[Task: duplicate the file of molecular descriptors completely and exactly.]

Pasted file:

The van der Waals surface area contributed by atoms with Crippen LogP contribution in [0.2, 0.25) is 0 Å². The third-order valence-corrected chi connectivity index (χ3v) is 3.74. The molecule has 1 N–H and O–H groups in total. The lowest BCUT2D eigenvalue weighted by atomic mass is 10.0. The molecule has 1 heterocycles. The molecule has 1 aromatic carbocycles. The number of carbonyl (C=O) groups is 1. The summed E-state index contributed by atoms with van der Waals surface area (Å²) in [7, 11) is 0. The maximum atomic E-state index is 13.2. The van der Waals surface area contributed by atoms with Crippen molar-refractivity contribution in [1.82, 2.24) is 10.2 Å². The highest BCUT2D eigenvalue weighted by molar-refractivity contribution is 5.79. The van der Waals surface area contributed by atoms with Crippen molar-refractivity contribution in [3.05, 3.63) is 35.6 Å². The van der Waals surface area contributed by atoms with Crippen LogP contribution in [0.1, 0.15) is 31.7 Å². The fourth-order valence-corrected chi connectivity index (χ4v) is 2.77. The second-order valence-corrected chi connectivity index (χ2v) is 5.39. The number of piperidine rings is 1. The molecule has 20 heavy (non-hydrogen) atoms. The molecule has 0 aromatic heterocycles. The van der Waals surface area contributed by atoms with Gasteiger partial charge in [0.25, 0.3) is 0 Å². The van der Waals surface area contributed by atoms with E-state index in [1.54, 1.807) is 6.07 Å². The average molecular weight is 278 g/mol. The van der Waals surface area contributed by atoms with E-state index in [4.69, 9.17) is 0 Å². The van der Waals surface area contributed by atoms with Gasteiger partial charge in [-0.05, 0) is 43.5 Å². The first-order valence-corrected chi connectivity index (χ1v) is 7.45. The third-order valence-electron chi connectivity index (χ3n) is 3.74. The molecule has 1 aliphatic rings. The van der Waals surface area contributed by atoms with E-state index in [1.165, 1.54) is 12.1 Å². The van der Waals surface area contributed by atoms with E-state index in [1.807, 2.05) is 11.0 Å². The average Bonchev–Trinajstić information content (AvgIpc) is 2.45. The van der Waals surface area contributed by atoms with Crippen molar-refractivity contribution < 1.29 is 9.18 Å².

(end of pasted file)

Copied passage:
The van der Waals surface area contributed by atoms with Crippen LogP contribution in [0.2, 0.25) is 0 Å². The third-order valence-corrected chi connectivity index (χ3v) is 3.74. The molecule has 1 N–H and O–H groups in total. The lowest BCUT2D eigenvalue weighted by atomic mass is 10.0. The molecule has 1 heterocycles. The molecule has 1 aromatic carbocycles. The number of carbonyl (C=O) groups is 1. The summed E-state index contributed by atoms with van der Waals surface area (Å²) in [7, 11) is 0. The maximum atomic E-state index is 13.2. The van der Waals surface area contributed by atoms with Crippen molar-refractivity contribution in [1.82, 2.24) is 10.2 Å². The highest BCUT2D eigenvalue weighted by molar-refractivity contribution is 5.79. The van der Waals surface area contributed by atoms with Crippen molar-refractivity contribution in [3.05, 3.63) is 35.6 Å². The van der Waals surface area contributed by atoms with Crippen LogP contribution in [0.1, 0.15) is 31.7 Å². The fourth-order valence-corrected chi connectivity index (χ4v) is 2.77. The second-order valence-corrected chi connectivity index (χ2v) is 5.39. The number of piperidine rings is 1. The molecule has 20 heavy (non-hydrogen) atoms. The molecule has 0 aromatic heterocycles. The van der Waals surface area contributed by atoms with Gasteiger partial charge in [0.25, 0.3) is 0 Å². The van der Waals surface area contributed by atoms with E-state index in [1.54, 1.807) is 6.07 Å². The average molecular weight is 278 g/mol. The van der Waals surface area contributed by atoms with E-state index in [4.69, 9.17) is 0 Å². The van der Waals surface area contributed by atoms with Gasteiger partial charge in [-0.05, 0) is 43.5 Å². The first-order valence-corrected chi connectivity index (χ1v) is 7.45. The third-order valence-electron chi connectivity index (χ3n) is 3.74. The molecule has 1 aliphatic rings. The van der Waals surface area contributed by atoms with E-state index in [1.165, 1.54) is 12.1 Å². The van der Waals surface area contributed by atoms with E-state index in [1.807, 2.05) is 11.0 Å². The average Bonchev–Trinajstić information content (AvgIpc) is 2.45. The van der Waals surface area contributed by atoms with Crippen molar-refractivity contribution < 1.29 is 9.18 Å².